Two Pet Store Openings
by Eva Saks
Two premium pet store chains – Red Barn and Centinela Feed & Pet Supplies – opened branches near my house in Los Angeles on a recent weekend, proving yet again that doting pet owners are impervious to economic collapse. Being a madcap first nighter, I attended both Grand Openings. Each had its charms...and its flaws.
Saturday was the Red Barn launch in North Hollywood. This festive occasion featured free samples and a raffle. I was delighted to note that the store – though located in a rather downscale strip mall featuring 24-hour fast food – sells a number of healthy products, including three different brands of raw food. (Pets eat better than people around here.) You still have to hike past the Science Diet, but at least there’s Party Animal Organic at the end of the rainbow. As Leslie said, the revolution has begun. At least for pets.
A variety of pet food vendors hawked their wares and gave away samples. For my money, the best was a brilliant red fly swatter. I have long wanted such a low-tech device, as preparing my dogs’ raw meat with the windows open attracts flies. (In all fairness, raw meaty bones are biologically appropriate for flies as well as dogs.)
The vendors were a mixed bag. Some were excellent, some less so. Several brought new pet products making their debut, the oddest being Equidae – a HORSE KIBBLE made by Canidae. No horses attended the opening, so I did not get any firsthand reactions. However, I’m sure the equine community is thrilled that they will no longer be stuck with fresh whole food and can join the community of those eating extruded fractional foodstuffs. As it happens, the first ingredient in Equidae is alfalfa, a cheap grain associated with the development of intestinal stones and colic in horses.
In general, I was more impressed by the shoppers than the vendors. One older matron noticed me reading ingredient labels and sidled over to whisper in my ear (with strong French accent): “These commercial products are not good for pets, you know. I grew up on a farm in Canada, and our dogs killed chickens for dinner. They were much healthier than dogs that eat this processed food.” What brand does she feed? “I cook for my baby,” she replied proudly. I asked where she got her recipes, and she smiled in triumph. “From the labels of canned food! I just use the first ingredients: fresh chicken, broccoli and carrots in a crock pot!”
Incidentally, I was pleased to see that the same Cloud Star Mutto cookies I bought for $2.50 at Big Lots were selling here for $6.50. This gave me an excuse to indulge in excessive spending.
The high point? After thoroughly casing the joint, I went home and got my Shelties. They had a fine time at this fiesta eating treats, meeting locals, and being fluffy. They are the quintessential party animals. They gave Red Barn two paws up…actually, four paws up…actually, eight paws up.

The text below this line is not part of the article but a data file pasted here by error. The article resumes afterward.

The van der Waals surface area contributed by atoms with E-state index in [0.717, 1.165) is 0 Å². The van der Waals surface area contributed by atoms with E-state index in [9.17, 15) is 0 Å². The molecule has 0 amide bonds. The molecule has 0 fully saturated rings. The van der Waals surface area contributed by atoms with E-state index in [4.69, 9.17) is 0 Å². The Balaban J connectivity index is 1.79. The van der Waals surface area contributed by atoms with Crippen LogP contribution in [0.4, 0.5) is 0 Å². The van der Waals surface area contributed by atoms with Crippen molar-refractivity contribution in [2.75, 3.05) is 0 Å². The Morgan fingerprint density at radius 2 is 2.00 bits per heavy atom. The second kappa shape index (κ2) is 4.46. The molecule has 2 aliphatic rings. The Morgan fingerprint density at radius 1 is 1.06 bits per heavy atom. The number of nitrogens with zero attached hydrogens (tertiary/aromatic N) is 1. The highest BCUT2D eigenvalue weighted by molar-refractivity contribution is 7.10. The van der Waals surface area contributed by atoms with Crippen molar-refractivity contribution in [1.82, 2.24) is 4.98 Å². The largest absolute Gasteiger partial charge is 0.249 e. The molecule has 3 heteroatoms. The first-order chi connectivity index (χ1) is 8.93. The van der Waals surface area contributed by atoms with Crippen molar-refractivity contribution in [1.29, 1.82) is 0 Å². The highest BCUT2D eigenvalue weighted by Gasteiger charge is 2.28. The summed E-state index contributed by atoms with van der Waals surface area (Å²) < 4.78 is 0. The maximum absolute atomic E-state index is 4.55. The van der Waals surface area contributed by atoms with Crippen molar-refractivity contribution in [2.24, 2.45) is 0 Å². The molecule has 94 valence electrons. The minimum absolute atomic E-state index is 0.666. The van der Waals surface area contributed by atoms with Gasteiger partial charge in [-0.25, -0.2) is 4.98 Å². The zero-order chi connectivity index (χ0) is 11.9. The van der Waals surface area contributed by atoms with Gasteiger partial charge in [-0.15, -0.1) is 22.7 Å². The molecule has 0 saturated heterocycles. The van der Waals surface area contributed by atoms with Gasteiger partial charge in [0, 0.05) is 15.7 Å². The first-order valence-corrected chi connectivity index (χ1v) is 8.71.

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Sunday was the Centinela Feed premiere in Encino, a swankier area with accordingly higher prices. This gala featured – what else? – free samples and a raffle. Wearing my Ralph Nader hat, I queried the vendors about their health claims while eating a complimentary nitrite-filled hot dog.
Stella and Chewy’s, an excellent company which makes only raw food and whole food treats, adorned its table with the vendor’s adorable Yorkie. Good news! This company, which used to sell a freeze-dried raw dinner containing both duck AND goose under the name “Duck Dinner,” has changed the product’s name to “Duck, Duck, Goose.” Such truth in packaging is very welcome, especially to four-footed allergy sufferers as vulnerable to goose as Superman is to Kryptonite. Congrats to S & C on a witty corporate solution that eliminates the Protein Roulette I decried in my October 16th blog.
I learned something interesting from the rep for Lotus Natural Food for Pets. I mentioned that my Sheltie, Momo, could not eat Lotus products because they all contain salmon oil, and he is allergic to salmon. She responded, "A dog allergic to salmon will not be allergic to salmon oil because salmon oil does not contain any salmon protein." I researched this claim after going home. Astoundingly, according to Nancy Scanlan, DVM, it is true – in theory. Pure oil contains no protein, only fat. Theoretically, it will not trigger an allergic response. However, in practice it is almost impossible to extract the oil without contaminating it with protein. So an allergic reaction will probably still be provoked. (Jean Dodds, DVM, recommends flaxseed or coconut oil for dogs allergic to fish oil.) Still, the Lotus rep was onto something.
Centinela Feed garnered bonus points for having a nice selection of Hannukah treats, chews, and dog clothing, along with the usual abundance of Yuletide items. I favored the Kosher bone plush toy. On the down side, Centinela is selling Science Diet. Why can’t a chain that bases its image on healthy holistics kiss Science Diet goodbye?
I was determined not to spend any money at Centinela Feed, but then I noticed a gorgeous oversized dog bed suitable for Momo at half price. What kind of dog-ma would I be to pass it by? And didn’t Hobby deserve one of his own? Luckily I made my money back when I won two raffle prizes: a Mrs. Beasley’s gift basket and a year’s supply of Merrick dog food. (How ironic!)
In conclusion, my dogs and I agree that both stores are well worth a look. Shop carefully, and you can find first-rate, well-priced products at each place. Momo and Hobby are eating and sleeping well.